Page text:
Unfortunately teachers in Pennsylvania are bearing the costs for a system that is in desperate need of an overhaul. Right now, if you want to invest in a 403(b) program through your school district, you choose a carrier from a list that your business office provides to you. Of the 10 or so companies that are on the list, seven are probably insurance companies basically selling you fixed annuities. None of these insurance companies have probably been vetted in a formal way to help protect your interests. These companies have ended up on the list due to some political connection. Then there two other companies that offer variable annuity products and pre-packaged managed money (i.e. wrap) programs where you invest in mutual funds and they wrap an asset based fee around it. Typically, these companies total expenses can average 2-2.5%/annually! Lastly, we hope you have a direct marketer of mutual funds or index funds like Vanguard on the list. You go to these companies directly and you tell them what funds you want to invest in. This is usually the cheapest option, but, you better know what you are doing!
Here’s how we think the system should work:
– The school district (or many school districts together) negotiate with a company to offer fixed annuities, variable annuities, and wrap programs at cost efficiencies that would lower the annual fees to half or less than you are paying now!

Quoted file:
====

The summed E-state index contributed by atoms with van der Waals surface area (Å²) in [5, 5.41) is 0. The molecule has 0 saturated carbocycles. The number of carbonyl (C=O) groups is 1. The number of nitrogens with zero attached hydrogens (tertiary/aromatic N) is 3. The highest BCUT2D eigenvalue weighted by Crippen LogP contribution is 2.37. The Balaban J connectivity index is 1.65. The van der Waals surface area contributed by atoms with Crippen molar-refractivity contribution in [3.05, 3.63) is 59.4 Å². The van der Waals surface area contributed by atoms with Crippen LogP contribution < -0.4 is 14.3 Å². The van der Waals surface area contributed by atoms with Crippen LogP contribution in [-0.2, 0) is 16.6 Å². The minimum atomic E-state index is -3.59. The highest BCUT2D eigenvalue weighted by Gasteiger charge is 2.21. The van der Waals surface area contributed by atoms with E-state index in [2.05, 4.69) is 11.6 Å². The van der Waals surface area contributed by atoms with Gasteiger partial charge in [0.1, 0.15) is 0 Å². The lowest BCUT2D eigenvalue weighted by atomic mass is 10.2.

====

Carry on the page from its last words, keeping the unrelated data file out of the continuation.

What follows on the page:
– A no-load company like Vanguard is one the list for those comfortable making their own investment decisions – about 22% of you out there.
– Offer a fee-only firm (one that does not sell any products) to provide advice about retiring from PSERS and offers ongoing financial planning and asset management services.
Imagine how simple, transparent, and cost effective this system would be for all teachers. Every teacher would probably have $20,000 more in their account as well as a result of the cost savings!
The article below provides an example of some changes that are happening like this in Illinois.
A K-12 403(b) plan sponsor improves efficiencies.
Rebecca Moore | March 2016
When the Internal Revenue Service (IRS) issued final regulations for 403(b) plans in 2007, school systems had to examine how their affected plans were administered. This led School District 27 Northbrook (NB27), in Northbrook, Illinois, to scrutinize its own 403(b) plan, says Kimberly Arakelian, assistant superintendent for finance and operations for the district.